If you are a part of any social media, then you have probably had the experience or at least seen it on another’s timeline. Someone, because of virtual anonymity, who leaves a viscous comment on a blog, an aggressive or provocative reply on Twitter, or a lewd comment on Instagram.
Things get said that no one would say face-to-face. In general, there is little to no real life consequence for things said on social media.
This week there was a story about Curt Schilling, a retired major league pitcher who took to Twitter to congratulate his daughter on earning a scholarship to play softball in college.
Schilling is known to be a polarizing, opinionated guy, and he is used to getting attacked on Twitter. But, several people responded to the congratulatory tweet by making statements of rape against his daughter.
In an interview with Schilling on the Dan Patrick Show to explain his response, Curt explained that he has learned to no respond to those who attack his performance or opinions. Many people are looking to get a rise out of someone ‘famous’. But these words crossed a line, they were hostile toward his daughter. (You can read Curt Schilling’s post about this, but be aware some of the tweets he has compiled are hard to read.)
Why do so easily provoke on social media?
First, it is an issue of identity. To be mentioned in a reply by someone who has a lot of followers means that the comment-er was noticed. Being noticed provides an instant sense of value. Go to any sports or entertainment star on Twitter or Instagram and click on one of their posts. Even the harmless replies are begging to be noticed. “Please follow me back”, “today is my birthday”, or “I love you #####”.
It feels good to be noticed, and some have chosen to be provocative in order to achieve that result. In a world where everyone is shouting to be heard, people say more and more provocative things.
Second, and this is related to identity, social media gives a false sense of power. In commenting from a distance, your false self can become convinced that it is bold and clever and people don’t want to mess with you. This false power, bullying, gives me a sense of superiority.
That is why so many try so hard to shout down other’s ideas and opinions. Their identity has been challenged, and rather than thinking it through and being open to change or another opinion, it is easier to accuse and blame.
Lastly, social media allows all of us to dehumanize the user on the other end. How is it possible for adults men to casually and blithely talk about raping a young girl? Because social media has allowed them ignore her humanity; we can shatter the dignity of another because we are not there to see the emotional or physical consequences of our words.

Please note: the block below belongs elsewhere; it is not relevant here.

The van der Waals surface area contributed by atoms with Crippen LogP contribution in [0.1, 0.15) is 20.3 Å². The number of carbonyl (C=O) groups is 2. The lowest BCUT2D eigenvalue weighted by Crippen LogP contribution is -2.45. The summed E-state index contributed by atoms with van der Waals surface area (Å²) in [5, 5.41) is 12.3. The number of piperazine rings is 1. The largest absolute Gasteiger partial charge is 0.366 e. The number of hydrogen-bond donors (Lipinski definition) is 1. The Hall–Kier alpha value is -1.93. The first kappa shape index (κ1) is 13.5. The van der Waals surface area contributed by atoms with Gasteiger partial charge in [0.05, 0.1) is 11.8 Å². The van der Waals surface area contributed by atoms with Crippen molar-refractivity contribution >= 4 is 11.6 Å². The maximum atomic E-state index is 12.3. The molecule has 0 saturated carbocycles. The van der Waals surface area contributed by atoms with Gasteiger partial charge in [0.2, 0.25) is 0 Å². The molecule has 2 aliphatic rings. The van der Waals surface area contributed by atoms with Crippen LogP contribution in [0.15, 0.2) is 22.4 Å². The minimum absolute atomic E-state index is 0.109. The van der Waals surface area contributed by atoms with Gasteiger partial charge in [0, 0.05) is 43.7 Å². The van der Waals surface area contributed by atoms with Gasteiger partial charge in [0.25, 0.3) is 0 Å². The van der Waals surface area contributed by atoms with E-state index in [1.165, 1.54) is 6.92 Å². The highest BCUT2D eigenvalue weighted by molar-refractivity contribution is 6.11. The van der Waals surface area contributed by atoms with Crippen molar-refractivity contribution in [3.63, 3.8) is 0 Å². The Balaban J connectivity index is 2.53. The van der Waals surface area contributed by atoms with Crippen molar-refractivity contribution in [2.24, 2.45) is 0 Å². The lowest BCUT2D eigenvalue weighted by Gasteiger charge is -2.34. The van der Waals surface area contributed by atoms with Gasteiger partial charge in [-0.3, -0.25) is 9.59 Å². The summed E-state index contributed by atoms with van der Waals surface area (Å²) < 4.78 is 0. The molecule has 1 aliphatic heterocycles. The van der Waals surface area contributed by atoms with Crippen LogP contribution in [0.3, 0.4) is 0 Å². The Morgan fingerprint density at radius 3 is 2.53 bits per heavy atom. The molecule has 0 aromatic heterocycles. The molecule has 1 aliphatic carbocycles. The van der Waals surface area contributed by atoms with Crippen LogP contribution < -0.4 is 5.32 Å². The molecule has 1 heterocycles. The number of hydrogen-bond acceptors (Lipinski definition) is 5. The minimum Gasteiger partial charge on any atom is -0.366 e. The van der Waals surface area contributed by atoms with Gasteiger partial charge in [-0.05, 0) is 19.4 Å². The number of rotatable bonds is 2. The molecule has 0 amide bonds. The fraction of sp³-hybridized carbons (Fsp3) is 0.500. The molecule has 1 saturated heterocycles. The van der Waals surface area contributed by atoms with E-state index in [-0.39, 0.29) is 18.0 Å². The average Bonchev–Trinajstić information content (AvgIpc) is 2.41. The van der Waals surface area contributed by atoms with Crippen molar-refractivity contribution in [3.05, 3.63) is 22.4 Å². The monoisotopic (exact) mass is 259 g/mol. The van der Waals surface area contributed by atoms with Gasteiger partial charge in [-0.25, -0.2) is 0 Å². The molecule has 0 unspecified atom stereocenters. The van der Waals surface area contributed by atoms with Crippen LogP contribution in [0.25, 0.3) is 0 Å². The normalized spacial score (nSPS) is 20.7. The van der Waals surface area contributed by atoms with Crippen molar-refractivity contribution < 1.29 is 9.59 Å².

How is it possible to tell someone, simply because they are on TV, that you hate them and hope they die of cancer? Because social media has allowed ignoring of their humanity.
How is it possible for a group of kids to litter another’s Facebook page with hurtful words? A lack of having to confront another’s humanity.
Instead of respecting another’s dignity as a human fearfully and wonderfully made, it has become easy to mercilessly tear another down without consequence.
If you have read this far and are looking for a better way, the gospel message is that our words should be chosen to intentionally build others up. Ephesians 4:29 puts it this way: “Do not let any unwholesome talk come out of your mouths, but only what is helpful for building others up according to their needs, that it may benefit those who listen.”
With our words, it is not our needs that matter, but the needs of the other.
And that applies to social media as well.
How have your words been active in building others up?
Don’t forget to register for the upcoming Developing Your Identity in Christ online workshop. Use the code ‘choosetotrust’ for a discount on registration. Go to PerkinsEvents.com and pick the date that is most convenient for your schedule.
I work with those who follow Christ, to energize discipleship and improve spiritual development. I am a certified coach specializing in pastoral leadership, relationships, life transitions, and Christian identity. Also, I am the author of the forthcoming book Discovering Your Root: Developing Your Identity in Christ.
Services I offer are one-on-one coaching, group coaching, speaking at organizations/churches, leadership workshops, and church retreats. For more info, click here to contact me.